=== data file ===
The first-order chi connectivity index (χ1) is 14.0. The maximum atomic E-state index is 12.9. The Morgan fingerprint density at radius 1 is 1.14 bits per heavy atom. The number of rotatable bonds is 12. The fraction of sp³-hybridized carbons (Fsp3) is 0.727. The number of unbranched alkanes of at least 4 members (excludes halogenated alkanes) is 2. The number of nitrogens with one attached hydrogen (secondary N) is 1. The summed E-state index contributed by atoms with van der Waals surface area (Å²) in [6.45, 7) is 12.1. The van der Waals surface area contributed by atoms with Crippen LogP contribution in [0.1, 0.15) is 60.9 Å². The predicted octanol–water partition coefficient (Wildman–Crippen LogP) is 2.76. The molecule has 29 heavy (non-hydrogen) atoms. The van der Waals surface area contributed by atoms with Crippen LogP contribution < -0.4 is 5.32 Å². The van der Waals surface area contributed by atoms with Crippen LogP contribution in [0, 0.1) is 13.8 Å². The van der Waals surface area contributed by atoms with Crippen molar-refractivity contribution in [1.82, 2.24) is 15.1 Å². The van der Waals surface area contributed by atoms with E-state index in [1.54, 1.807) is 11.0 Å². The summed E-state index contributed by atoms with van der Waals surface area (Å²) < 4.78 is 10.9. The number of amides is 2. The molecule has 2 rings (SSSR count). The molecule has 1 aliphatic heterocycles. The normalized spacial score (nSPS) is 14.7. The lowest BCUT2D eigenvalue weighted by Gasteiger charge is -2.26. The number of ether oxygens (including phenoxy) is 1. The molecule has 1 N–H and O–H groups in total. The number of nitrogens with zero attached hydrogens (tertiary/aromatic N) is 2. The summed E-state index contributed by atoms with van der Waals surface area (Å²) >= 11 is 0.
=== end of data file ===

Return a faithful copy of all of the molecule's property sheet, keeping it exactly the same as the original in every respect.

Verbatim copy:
The first-order chi connectivity index (χ1) is 14.0. The maximum atomic E-state index is 12.9. The Morgan fingerprint density at radius 1 is 1.14 bits per heavy atom. The number of rotatable bonds is 12. The fraction of sp³-hybridized carbons (Fsp3) is 0.727. The number of unbranched alkanes of at least 4 members (excludes halogenated alkanes) is 2. The number of nitrogens with one attached hydrogen (secondary N) is 1. The summed E-state index contributed by atoms with van der Waals surface area (Å²) in [6.45, 7) is 12.1. The van der Waals surface area contributed by atoms with Crippen LogP contribution in [0.1, 0.15) is 60.9 Å². The predicted octanol–water partition coefficient (Wildman–Crippen LogP) is 2.76. The molecule has 29 heavy (non-hydrogen) atoms. The van der Waals surface area contributed by atoms with Crippen LogP contribution < -0.4 is 5.32 Å². The van der Waals surface area contributed by atoms with Crippen LogP contribution in [0, 0.1) is 13.8 Å². The van der Waals surface area contributed by atoms with Crippen molar-refractivity contribution in [1.82, 2.24) is 15.1 Å². The van der Waals surface area contributed by atoms with E-state index in [1.54, 1.807) is 11.0 Å². The summed E-state index contributed by atoms with van der Waals surface area (Å²) < 4.78 is 10.9. The number of amides is 2. The molecule has 2 rings (SSSR count). The molecule has 1 aliphatic heterocycles. The normalized spacial score (nSPS) is 14.7. The lowest BCUT2D eigenvalue weighted by Gasteiger charge is -2.26. The number of ether oxygens (including phenoxy) is 1. The molecule has 1 N–H and O–H groups in total. The number of nitrogens with zero attached hydrogens (tertiary/aromatic N) is 2. The summed E-state index contributed by atoms with van der Waals surface area (Å²) >= 11 is 0.